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Dec 3, 2014

A California Community Shoots for the Moon: Palo Alto Considers Carbon Neutrality


In 1961, President Kennedy presented the challenge to land an American on the Moon in 10 years or less. This seemingly impossible goal unlocked a national spirit of ingenuity and became a reality just eight years later in 1969 when Neil Armstrong made his famous “giant leap for mankind.”

Big Ideas

Palo Alto (pop. 66,000), the heart of Silicon Valley and regional birthplace of Google, is eyeing today’s version of reaching the moon—becoming the first carbon-neutral city in the United States. As part of the City’s update to its Sustainability & Climate Action Plan (SCAP), several community-wide greenhouse gas (GHG) emissions reduction scenarios are being analyzed by a project team. One possible scenario is carbon neutrality for the entire Palo Alto community (scope 1 and 2 community-scale emissions). Rocky Mountain Institute (RMI) is acting as an implementation advisor and expert assistant to the City of Palo Alto, helping to develop the SCAP along with the City’s lead consultant and contractor, DNV GL, and working with the City until the plan is released in early 2015 and goes before City Council.

This Bay Area community took a big sustainability leap in 2013 when Palo Alto Utilities (the city-owned municipal utility) provided the city with 100 percent carbon-neutral electricity, a first for a U.S. city. About 40 percent of Palo Alto’s electricity comes from hydropower and 20 percent from other renewables; the City currently offsets the remaining 40 percent of fossil fuel power with renewable energy certificates (RECs). But going further, Palo Alto is now seeking to replace those RECs by 2017 with renewable energy power purchase agreements (PPAs), thus making its electricity supply essentially carbon free. Some might assume that Palo Alto’s now carbon-neutral (and soon to be all-renewable) electricity prices would be prohibitively expensive, or that the community’s well-above-average household income would easily pay for such incremental “green” cost. However, the evidence, at least to date, points to the contrary; residential electricity prices in Palo Alto are 23 percent below the California average.

Big Issues

The City and community have continued to show leadership and commitment by already surpassing California’s AB-32 requirement to reduce GHG emissions to 1990 levels by 2020. Yet, although Palo Alto’s carbon-neutral electricity supply is a noteworthy achievement, greenhouse gas (GHG) emissions from electricity accounted for just 18 percent of total emissions when the City began purchasing RECs. As the graph from the City’s recent Earth Day report shows, significant reductions from Palo Alto’s other sources of GHG emissions will be required not just to reach the California Moonshot goal of carbon-neutrality by 2025, but also for the City to achieve other scenarios such as 80 percent emissions reductions by 2030 or by 2050, both of which are also being contemplated.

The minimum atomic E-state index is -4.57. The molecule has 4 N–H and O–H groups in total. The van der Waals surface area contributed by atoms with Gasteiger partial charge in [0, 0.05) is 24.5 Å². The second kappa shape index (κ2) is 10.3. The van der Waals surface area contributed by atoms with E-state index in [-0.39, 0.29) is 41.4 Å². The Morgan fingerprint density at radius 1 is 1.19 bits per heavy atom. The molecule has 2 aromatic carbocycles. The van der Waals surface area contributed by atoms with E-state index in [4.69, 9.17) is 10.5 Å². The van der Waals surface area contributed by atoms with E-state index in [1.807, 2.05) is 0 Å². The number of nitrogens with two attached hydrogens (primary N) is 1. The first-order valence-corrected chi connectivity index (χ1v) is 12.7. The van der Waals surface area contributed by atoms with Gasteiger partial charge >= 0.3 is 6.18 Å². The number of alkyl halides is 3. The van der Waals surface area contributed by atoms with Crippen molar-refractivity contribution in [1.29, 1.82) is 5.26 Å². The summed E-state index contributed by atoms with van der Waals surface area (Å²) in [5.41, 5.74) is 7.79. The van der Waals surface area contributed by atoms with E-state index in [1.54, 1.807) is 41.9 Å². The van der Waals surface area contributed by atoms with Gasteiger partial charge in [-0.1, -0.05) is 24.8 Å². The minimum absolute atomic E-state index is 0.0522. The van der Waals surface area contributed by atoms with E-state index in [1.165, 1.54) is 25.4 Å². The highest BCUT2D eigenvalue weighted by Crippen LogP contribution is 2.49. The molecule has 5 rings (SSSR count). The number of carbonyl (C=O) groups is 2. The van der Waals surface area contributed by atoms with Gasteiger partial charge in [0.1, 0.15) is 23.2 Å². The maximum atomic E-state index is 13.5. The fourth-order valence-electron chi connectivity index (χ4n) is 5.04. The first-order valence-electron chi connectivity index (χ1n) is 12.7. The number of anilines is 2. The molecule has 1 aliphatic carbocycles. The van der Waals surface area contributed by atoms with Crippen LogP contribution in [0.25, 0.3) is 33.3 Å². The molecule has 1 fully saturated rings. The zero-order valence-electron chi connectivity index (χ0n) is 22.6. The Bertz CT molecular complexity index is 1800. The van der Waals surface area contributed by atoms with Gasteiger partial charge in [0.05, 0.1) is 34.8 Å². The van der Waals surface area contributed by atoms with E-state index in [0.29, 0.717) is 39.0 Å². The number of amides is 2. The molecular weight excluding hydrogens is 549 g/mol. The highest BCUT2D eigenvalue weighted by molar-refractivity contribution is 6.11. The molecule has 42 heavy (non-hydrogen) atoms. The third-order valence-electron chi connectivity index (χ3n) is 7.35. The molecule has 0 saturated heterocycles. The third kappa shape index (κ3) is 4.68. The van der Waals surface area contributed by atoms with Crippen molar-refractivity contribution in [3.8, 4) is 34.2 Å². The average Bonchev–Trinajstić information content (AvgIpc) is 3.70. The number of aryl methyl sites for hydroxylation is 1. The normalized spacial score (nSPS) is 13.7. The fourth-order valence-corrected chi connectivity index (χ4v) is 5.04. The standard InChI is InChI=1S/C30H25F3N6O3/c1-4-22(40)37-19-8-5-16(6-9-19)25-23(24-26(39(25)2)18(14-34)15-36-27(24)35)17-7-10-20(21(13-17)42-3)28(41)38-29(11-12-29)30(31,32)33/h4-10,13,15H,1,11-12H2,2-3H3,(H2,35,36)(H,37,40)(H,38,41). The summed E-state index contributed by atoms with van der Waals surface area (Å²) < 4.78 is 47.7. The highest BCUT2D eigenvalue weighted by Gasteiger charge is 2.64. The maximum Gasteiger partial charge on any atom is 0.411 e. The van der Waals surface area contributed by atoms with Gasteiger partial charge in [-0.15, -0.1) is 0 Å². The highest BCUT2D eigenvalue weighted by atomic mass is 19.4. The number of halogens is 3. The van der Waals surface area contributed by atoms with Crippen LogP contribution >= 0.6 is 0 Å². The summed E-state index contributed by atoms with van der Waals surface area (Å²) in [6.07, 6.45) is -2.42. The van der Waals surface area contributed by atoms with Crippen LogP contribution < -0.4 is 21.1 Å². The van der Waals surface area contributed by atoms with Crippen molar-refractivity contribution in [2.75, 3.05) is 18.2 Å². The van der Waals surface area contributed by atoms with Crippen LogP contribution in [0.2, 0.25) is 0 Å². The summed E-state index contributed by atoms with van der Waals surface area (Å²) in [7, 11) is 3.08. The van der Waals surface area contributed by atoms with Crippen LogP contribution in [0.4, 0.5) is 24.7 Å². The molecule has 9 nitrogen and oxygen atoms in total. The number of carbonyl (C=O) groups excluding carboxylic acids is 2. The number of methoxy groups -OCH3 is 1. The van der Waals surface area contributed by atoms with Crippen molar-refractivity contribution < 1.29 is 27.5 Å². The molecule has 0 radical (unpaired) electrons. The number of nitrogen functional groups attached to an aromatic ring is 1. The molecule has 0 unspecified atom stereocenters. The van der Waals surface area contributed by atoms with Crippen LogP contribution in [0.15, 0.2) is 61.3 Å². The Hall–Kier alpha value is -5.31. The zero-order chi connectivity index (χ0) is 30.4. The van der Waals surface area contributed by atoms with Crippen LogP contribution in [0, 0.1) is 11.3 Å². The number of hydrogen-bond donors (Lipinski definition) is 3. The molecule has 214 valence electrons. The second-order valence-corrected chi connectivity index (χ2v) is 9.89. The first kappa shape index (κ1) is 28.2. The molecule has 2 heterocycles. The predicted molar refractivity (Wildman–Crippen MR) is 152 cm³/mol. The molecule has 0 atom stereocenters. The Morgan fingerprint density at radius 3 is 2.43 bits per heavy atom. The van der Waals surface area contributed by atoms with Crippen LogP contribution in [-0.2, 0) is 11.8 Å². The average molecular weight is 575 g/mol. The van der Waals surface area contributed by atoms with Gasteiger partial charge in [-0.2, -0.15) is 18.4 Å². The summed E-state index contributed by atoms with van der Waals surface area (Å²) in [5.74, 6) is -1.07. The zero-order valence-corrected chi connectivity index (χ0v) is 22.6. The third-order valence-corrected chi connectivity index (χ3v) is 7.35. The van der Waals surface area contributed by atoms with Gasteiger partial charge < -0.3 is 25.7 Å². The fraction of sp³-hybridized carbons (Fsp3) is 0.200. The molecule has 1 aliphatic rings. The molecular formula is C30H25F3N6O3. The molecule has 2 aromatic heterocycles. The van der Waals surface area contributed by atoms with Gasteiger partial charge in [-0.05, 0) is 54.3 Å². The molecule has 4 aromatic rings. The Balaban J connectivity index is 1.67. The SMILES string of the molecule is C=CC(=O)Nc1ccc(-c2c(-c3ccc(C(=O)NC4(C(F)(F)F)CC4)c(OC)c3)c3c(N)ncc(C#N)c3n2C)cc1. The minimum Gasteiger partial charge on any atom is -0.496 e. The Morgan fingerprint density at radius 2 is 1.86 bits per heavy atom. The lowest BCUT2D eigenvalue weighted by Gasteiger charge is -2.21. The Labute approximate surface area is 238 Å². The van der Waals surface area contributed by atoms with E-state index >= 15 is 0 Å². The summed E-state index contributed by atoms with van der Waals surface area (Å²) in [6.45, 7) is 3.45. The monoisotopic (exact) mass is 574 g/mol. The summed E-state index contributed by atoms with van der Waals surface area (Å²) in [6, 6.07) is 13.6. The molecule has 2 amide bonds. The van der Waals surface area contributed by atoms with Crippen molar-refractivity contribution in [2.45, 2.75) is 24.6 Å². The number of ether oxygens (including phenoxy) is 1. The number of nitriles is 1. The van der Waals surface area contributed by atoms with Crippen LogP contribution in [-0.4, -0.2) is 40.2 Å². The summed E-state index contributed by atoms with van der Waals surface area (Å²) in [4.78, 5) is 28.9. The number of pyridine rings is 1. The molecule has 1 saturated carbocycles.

Transportation to, from, and within Palo Alto accounted for 59 percent of 2013 GHG emissions and therefore represents the largest piece of the (post-RECs) GHG emissions pie. This will be a challenging number to reduce, especially given that more than 1 in 10 people commute by bike over 50 percent of the time, and that so far electric vehicle adoption has captured just 2 percent of the market in this hometown of Tesla Motors. Natural gas accounts for 29 percent of emissions, with a fairly even split between residential and commercial buildings, another challenging emissions category because solutions will likely require individuals taking uncommon actions such as fuel switching from natural gas appliances to electricity in their homes and businesses. The remaining 12 percent is a combination of wastewater processing and landfilled waste.

Nevertheless, a community with smart, innovation-minded people isn’t likely to accept half-measures in taking on one of the greatest energy and environmental challenges of our time. That’s precisely why the community is thinking about those next steps around ambitious community-wide GHG reductions. Because one or two of these emission domains are stubborn, a paradigm shift coupled with some creative, bold action will be required for the City and community to achieve their goals.

Big Challenge

In order to land an American on the Moon in less than a decade, NASA made two remarkable organizational innovations. First, it held a victory celebration on day one of the Apollo mission—imagining that the mission was accomplished—and then reverse engineered this “impossible” feat from the future to the present to determine what was needed to enable the mission to succeed. Second, it submitted design specifications for what was needed to resolve those technological challenges, which then led to answers to those seeming impossibilities.